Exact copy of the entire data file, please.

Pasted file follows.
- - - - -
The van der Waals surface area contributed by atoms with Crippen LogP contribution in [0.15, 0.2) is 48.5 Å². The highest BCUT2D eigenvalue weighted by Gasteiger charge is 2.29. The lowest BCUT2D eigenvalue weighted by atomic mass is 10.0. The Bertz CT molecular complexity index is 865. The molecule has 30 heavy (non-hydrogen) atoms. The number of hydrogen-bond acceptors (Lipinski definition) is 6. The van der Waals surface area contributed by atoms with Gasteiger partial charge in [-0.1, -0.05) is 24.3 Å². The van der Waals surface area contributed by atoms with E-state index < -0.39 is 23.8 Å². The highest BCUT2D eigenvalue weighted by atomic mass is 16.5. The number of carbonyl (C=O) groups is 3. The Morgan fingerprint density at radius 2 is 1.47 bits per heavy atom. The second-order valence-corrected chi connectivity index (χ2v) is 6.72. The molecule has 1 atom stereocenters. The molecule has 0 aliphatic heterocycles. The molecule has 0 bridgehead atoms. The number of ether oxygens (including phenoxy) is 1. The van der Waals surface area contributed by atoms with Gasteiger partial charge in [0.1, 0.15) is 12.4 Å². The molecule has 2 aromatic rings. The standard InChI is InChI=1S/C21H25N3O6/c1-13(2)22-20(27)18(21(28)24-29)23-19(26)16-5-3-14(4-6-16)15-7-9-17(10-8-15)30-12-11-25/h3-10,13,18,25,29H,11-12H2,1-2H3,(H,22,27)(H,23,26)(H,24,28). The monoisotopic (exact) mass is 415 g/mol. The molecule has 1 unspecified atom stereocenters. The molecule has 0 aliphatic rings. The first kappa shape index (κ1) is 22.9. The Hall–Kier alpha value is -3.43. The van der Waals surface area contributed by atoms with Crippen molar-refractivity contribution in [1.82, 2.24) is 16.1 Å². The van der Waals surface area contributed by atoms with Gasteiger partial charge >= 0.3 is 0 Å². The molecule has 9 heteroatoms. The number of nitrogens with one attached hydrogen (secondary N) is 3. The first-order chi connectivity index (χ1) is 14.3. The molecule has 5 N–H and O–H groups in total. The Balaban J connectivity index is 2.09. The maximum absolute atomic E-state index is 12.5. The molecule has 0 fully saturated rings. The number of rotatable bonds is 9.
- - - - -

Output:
The van der Waals surface area contributed by atoms with Crippen LogP contribution in [0.15, 0.2) is 48.5 Å². The highest BCUT2D eigenvalue weighted by Gasteiger charge is 2.29. The lowest BCUT2D eigenvalue weighted by atomic mass is 10.0. The Bertz CT molecular complexity index is 865. The molecule has 30 heavy (non-hydrogen) atoms. The number of hydrogen-bond acceptors (Lipinski definition) is 6. The van der Waals surface area contributed by atoms with Gasteiger partial charge in [-0.1, -0.05) is 24.3 Å². The van der Waals surface area contributed by atoms with E-state index < -0.39 is 23.8 Å². The highest BCUT2D eigenvalue weighted by atomic mass is 16.5. The number of carbonyl (C=O) groups is 3. The Morgan fingerprint density at radius 2 is 1.47 bits per heavy atom. The second-order valence-corrected chi connectivity index (χ2v) is 6.72. The molecule has 1 atom stereocenters. The molecule has 0 aliphatic heterocycles. The molecule has 0 bridgehead atoms. The number of ether oxygens (including phenoxy) is 1. The van der Waals surface area contributed by atoms with Gasteiger partial charge in [0.1, 0.15) is 12.4 Å². The molecule has 2 aromatic rings. The standard InChI is InChI=1S/C21H25N3O6/c1-13(2)22-20(27)18(21(28)24-29)23-19(26)16-5-3-14(4-6-16)15-7-9-17(10-8-15)30-12-11-25/h3-10,13,18,25,29H,11-12H2,1-2H3,(H,22,27)(H,23,26)(H,24,28). The monoisotopic (exact) mass is 415 g/mol. The molecule has 1 unspecified atom stereocenters. The molecule has 0 aliphatic rings. The first kappa shape index (κ1) is 22.9. The Hall–Kier alpha value is -3.43. The van der Waals surface area contributed by atoms with Crippen molar-refractivity contribution in [1.82, 2.24) is 16.1 Å². The van der Waals surface area contributed by atoms with Gasteiger partial charge >= 0.3 is 0 Å². The molecule has 9 heteroatoms. The number of nitrogens with one attached hydrogen (secondary N) is 3. The first-order chi connectivity index (χ1) is 14.3. The molecule has 5 N–H and O–H groups in total. The Balaban J connectivity index is 2.09. The maximum absolute atomic E-state index is 12.5. The molecule has 0 fully saturated rings. The number of rotatable bonds is 9.